• Surface denudation

    • Ischaemic injury with epithelial regeneration

    • Fewer apoptotic bodies

  • Viral infections [1014]


    Cytomegalovirus (CMV)

    • Nuclear inclusions with owl’s eye morphology (Fig. 29.7a)


      Fig. 29.7
      (a, b) CMV infection. Nuclear inclusions in stromal cells in the mucosa (arrows, a H&E 10×) are immunoreactive for CMV antibody (b IHC staining 10×)

    • Neutrophils in the lamina propria along the luminal epithelial surface and in the crypts

    • Fewer apoptotic bodies

    • CMV immunohistochemistry (Fig. 29.7b)



    Epstein-Barr virus (EBV)

    • Lymphocytic infiltrate in both the mucosa and epithelium (surface and crypts) (Fig. 29.8)


      Fig. 29.8
      EBV infection. Intraepithelial lymphocytic infiltrate in EBV positive patient (H&E 10×)

    • No evidence of apoptotic bodies

    • Lymphoid nodules extended to crypts, high risk of PTLD




    • Surface epithelial degenerative changes

    • Characteristic inclusions most commonly in surface epithelium (round to crescent-shaped, “smudge” cells, eosinophilic inclusions)

    • Apoptotic bodies




    • Mild to moderate villous blunting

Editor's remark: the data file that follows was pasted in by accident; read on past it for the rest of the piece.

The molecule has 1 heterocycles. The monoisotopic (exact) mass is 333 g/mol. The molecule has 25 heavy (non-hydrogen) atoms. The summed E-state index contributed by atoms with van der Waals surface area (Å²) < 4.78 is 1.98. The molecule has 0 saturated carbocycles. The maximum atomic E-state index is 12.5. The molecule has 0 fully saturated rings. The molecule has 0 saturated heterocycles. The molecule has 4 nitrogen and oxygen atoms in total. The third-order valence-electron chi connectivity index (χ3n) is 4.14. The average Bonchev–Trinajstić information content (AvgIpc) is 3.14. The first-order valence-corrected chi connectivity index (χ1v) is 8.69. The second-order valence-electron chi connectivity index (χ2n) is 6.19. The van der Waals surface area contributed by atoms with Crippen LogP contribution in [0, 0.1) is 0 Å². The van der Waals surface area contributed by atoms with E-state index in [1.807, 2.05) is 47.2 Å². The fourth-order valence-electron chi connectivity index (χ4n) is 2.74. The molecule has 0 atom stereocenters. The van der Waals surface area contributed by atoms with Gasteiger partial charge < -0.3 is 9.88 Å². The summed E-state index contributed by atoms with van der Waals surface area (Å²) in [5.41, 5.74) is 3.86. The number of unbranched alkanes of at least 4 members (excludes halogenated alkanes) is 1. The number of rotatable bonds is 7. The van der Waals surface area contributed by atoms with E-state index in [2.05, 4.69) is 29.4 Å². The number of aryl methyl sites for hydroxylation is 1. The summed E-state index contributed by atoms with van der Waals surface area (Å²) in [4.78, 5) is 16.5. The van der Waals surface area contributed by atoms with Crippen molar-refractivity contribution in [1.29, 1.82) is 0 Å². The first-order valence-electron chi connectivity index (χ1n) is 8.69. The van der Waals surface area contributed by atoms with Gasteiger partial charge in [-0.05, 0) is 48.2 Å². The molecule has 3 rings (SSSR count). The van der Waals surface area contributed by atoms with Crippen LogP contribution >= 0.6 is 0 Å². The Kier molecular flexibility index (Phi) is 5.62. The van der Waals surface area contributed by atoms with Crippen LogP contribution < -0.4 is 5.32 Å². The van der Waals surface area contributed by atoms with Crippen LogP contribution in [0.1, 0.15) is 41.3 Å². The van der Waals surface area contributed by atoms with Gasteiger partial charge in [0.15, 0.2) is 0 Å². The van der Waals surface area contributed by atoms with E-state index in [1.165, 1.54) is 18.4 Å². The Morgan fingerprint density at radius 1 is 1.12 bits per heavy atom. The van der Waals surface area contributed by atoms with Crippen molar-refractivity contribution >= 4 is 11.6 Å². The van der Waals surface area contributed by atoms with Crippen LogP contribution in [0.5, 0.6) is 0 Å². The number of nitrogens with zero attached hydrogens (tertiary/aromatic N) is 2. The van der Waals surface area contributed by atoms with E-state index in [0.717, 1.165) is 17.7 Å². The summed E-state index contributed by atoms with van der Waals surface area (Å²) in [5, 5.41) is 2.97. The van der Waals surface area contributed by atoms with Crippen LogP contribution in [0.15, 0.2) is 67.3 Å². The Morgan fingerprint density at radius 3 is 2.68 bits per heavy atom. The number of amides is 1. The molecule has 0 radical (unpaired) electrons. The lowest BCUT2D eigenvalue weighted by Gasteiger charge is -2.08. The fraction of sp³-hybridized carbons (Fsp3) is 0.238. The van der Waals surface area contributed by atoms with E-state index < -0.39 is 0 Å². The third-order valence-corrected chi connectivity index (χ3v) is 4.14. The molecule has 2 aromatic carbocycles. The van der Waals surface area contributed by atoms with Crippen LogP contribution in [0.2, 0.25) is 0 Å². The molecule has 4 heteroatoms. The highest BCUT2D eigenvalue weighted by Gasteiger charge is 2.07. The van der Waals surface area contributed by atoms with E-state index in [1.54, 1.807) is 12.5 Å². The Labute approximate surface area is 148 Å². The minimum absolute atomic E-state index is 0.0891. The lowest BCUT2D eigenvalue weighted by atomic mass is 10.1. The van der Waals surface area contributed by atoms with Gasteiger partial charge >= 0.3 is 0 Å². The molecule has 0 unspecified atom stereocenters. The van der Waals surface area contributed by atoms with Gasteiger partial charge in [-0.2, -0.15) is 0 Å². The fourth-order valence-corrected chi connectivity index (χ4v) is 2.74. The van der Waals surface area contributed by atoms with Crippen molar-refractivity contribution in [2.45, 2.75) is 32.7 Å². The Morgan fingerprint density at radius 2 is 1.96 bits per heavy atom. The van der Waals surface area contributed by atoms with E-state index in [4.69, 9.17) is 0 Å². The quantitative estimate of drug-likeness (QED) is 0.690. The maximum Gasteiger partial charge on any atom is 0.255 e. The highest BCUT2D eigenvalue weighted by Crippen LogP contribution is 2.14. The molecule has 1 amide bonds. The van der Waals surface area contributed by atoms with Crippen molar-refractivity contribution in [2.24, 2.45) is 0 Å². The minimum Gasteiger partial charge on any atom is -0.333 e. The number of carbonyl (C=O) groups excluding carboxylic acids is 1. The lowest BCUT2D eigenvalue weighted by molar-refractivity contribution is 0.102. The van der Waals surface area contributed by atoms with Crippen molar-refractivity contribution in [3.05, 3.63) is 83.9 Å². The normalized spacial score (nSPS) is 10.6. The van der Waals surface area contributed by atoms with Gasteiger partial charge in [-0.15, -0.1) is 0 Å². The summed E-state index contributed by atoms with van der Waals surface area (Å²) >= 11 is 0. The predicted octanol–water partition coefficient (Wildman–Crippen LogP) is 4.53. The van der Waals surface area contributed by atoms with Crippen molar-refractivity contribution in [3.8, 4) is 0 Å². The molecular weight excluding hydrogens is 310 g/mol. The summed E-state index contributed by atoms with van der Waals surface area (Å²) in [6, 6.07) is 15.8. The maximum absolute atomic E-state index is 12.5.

• Mixed inflammatory infiltrate (lymphocytes, plasma cells, eosinophils and neutrophil)

    • No significant increase in crypt apoptosis
 Antibody-Mediated Rejection

ITx and MVTx can exhibit two types of AMR:

  • Hyperacute and accelerated acute rejection

  • Acute antibody-mediated rejection

Hyperacute and Accelerated Acute Rejection

This severe disease is the result of preformed donor-specific antibody (DSA) due to a previous allosensitization (pregnancy, blood transfusion or prior allogenic tissue exposure). The greater the allosensitization is, the more severe the clinical and pathological progression of the disease. The allograft organ can be rejected within minutes to hours (hyperacute rejection) or a few days (accelerated acute rejection) after transplantation [6, 15]. Cross-match tests in gastrointestinal transplantation have markedly reduced the incidence of these complications. The antibody response is directed at the endothelium of the donor microvasculature activating complement, innate immune response and the coagulation cascade [16]. The main morphological alterations are the result of a severe antibody-mediated response to the endothelia:

  • Dilated capillaries with prominent endothelial cells and neutrophils

  • Marked congestion

  • Capillary fibrin thrombi

  • Occasional mucosal ulceration

  • C4d staining in the endothelium of mucosal and submucosal capillaries

The resected specimens usually display arterial thrombosis and vasculitis [16].

Acute Antibody-Mediated (Humoral) Rejection (AMR)

The diagnosis of AMR is difficult and requires specific morphological and histochemical features and the knowledge of whether pre- and/or post-transplant alloantibodies are present. AMR can be isolated or associated with a T-cell-mediated acute rejection. The absence of previous allosensitization is a good prognostic factor, but allospecific HLA antibodies may arise de novo after transplantation and can trigger the onset of AMR [17].